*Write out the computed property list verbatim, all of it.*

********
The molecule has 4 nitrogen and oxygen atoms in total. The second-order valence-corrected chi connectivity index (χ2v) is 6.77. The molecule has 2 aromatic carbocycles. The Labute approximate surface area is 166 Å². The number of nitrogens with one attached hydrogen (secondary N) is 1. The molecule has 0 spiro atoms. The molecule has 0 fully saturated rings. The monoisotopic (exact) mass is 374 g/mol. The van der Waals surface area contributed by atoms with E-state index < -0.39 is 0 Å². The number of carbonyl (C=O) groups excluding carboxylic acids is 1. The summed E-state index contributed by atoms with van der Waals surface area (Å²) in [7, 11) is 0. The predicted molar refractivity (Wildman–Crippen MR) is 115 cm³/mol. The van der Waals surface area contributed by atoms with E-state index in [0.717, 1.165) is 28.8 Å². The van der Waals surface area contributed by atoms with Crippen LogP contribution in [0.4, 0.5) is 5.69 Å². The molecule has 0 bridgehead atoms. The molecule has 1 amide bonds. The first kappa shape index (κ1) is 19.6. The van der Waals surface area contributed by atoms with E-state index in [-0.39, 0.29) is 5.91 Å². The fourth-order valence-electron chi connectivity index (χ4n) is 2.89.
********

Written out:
The molecule has 4 nitrogen and oxygen atoms in total. The second-order valence-corrected chi connectivity index (χ2v) is 6.77. The molecule has 2 aromatic carbocycles. The Labute approximate surface area is 166 Å². The number of nitrogens with one attached hydrogen (secondary N) is 1. The molecule has 0 spiro atoms. The molecule has 0 fully saturated rings. The monoisotopic (exact) mass is 374 g/mol. The van der Waals surface area contributed by atoms with E-state index < -0.39 is 0 Å². The number of carbonyl (C=O) groups excluding carboxylic acids is 1. The summed E-state index contributed by atoms with van der Waals surface area (Å²) in [7, 11) is 0. The predicted molar refractivity (Wildman–Crippen MR) is 115 cm³/mol. The van der Waals surface area contributed by atoms with E-state index in [0.717, 1.165) is 28.8 Å². The van der Waals surface area contributed by atoms with Crippen LogP contribution in [0.4, 0.5) is 5.69 Å². The molecule has 0 bridgehead atoms. The molecule has 1 amide bonds. The first kappa shape index (κ1) is 19.6. The van der Waals surface area contributed by atoms with E-state index in [-0.39, 0.29) is 5.91 Å². The fourth-order valence-electron chi connectivity index (χ4n) is 2.89.